Looking rugged enough to grace a Mountain Equipment Co-op catalogue, the redesigned for 2008 Volvo XC70 hails from Sweden, a land that knows about a fate few Canadians escape – winter driving. A number of lukewarm reviews for this all-wheel drive station wagon have been written in sunny California, but what happens when the XC70 is held to a more Nordic standard of performance?
The XC70’s design might not pull the Swedish lads out of the hot tub, but it promises to get them to the cabin in style.
The look, part of Volvo’s renewed design vernacular, has classic 60’s hints in the hood folds, taper to the headlights and rear-end treatment, taking Volvo from flat-pack boxy to clean with an elegant flourish.
The XC70 features some robust and well thought out touches for “temperate” climates. Durable plastics clad the lower portion of the XC70 saving the paint from the ravages of salted and gravelled winter roads. The thick and deep paint resists chipping from rocks flung up by passing traffic. The rear side widows are equipped with defrost. Not to mention an ample 8-inches of ground clearance for when the land is covered with white, or worse, spring run off’s mud.
Breaking the promise of practicality is the XC70’s “softbeige” interior with the sinuous dash finished in textured brown. The light cream colour picks up smudges and grime instantaneously, and color scheme ages you 20 years even as you sink into the comfortable seats.
The colours will delight grandmothers and elderly queens, but outdoors enthusiasts will flock to other interior options.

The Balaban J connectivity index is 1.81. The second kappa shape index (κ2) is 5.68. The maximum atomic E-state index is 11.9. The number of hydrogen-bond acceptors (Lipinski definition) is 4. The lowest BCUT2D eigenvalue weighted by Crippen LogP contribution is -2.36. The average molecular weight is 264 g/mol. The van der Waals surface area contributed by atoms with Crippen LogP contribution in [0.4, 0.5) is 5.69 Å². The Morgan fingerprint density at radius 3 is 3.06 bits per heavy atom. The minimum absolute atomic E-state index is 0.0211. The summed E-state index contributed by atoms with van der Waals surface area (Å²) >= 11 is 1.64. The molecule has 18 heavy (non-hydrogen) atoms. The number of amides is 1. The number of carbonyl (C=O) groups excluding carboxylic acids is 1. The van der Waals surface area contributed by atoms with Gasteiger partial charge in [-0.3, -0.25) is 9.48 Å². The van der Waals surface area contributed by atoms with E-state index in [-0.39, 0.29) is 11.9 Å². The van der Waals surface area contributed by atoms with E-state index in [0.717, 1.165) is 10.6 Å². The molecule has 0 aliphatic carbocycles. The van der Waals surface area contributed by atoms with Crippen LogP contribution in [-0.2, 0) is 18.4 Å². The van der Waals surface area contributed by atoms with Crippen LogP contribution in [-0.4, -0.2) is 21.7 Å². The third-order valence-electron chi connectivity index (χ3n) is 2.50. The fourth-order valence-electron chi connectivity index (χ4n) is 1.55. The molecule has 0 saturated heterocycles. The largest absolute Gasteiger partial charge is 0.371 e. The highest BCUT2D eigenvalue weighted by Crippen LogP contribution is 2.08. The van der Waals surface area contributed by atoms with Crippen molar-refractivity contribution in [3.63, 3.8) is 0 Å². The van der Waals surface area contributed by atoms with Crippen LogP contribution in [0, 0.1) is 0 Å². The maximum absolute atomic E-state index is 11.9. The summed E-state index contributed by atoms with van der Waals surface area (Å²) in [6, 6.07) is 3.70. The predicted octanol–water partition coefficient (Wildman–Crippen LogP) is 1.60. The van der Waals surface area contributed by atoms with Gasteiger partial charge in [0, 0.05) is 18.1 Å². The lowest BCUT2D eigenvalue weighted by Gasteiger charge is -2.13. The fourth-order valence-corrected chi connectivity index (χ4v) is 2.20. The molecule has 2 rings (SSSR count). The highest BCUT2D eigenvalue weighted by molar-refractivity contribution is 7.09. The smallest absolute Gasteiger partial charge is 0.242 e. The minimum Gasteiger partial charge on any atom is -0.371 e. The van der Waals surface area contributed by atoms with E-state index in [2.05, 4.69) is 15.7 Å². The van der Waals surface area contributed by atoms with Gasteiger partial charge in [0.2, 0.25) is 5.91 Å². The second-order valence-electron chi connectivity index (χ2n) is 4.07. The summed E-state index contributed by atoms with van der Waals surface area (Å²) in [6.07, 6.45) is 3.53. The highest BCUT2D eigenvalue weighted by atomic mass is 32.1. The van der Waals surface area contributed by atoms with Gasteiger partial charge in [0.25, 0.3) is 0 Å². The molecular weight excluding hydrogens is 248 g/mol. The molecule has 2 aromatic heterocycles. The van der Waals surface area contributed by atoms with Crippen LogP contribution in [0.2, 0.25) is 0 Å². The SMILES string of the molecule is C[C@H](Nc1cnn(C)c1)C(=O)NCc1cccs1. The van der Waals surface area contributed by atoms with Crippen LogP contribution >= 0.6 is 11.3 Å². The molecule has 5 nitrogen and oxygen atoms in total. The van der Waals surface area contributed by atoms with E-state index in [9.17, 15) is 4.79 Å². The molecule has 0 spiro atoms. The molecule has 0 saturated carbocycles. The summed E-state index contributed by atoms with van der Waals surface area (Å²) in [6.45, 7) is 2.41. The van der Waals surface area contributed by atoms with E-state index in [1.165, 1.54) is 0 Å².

Beyond the tone, the cabin is stylish, well appointed, and phenomenally comfortable. There’s crosshatched stitching on the leather upholstery. Storage cubbies are everywhere. The floating central console, housing audio and climate controls, defines Scandinavian minimalism and elegance. Better, its features are an intuitive antithesis of BMW’s iDrive or Audi’s MMI.
Roomy? Think Halls of Asgård.
The XC70 seats four and cross country gear comfortably. With rear seats folded flat there’s 2,042 litres of storage – that’s a whole lot of Swix wax. At 6’2” I could comfortably sleep in the back – handy if you’re outdoorsy and want to forgo the tent, or fancy an upwardly mobile affair. From the outside no one would hear the noise, the insulation is near impenetrable. Doggers certainly would see the Scand-i-wagon a’ rocking though.
In Comfort Mode the electronically adjustable suspension is on the soft side of marshmallow, and the XC70 corners like a 300lb Drag Queen on an aquavit bender. It’s and odd feeling motion. In the turns the XC70’s hefty 1,891kg seems to pivot around the wagon’s front, an action paired with considerable body-roll.
OutDrive.ca tip: If you have children bring car sickness bags, or use the suspension’s Sport or Advanced Settings to reduce the yaw and roll through corners.
These settings, despite the incongruous labels for a wagon of this mass, transform the handling. The best cornering requires light, smooth, and constant acceleration though the turns. Regardless, the XC70 holds tight thanks to a slathering of traction oriented technologies; Dynamic Stability and Traction Control System, Electronic Brake Distribution, and Yaw Control.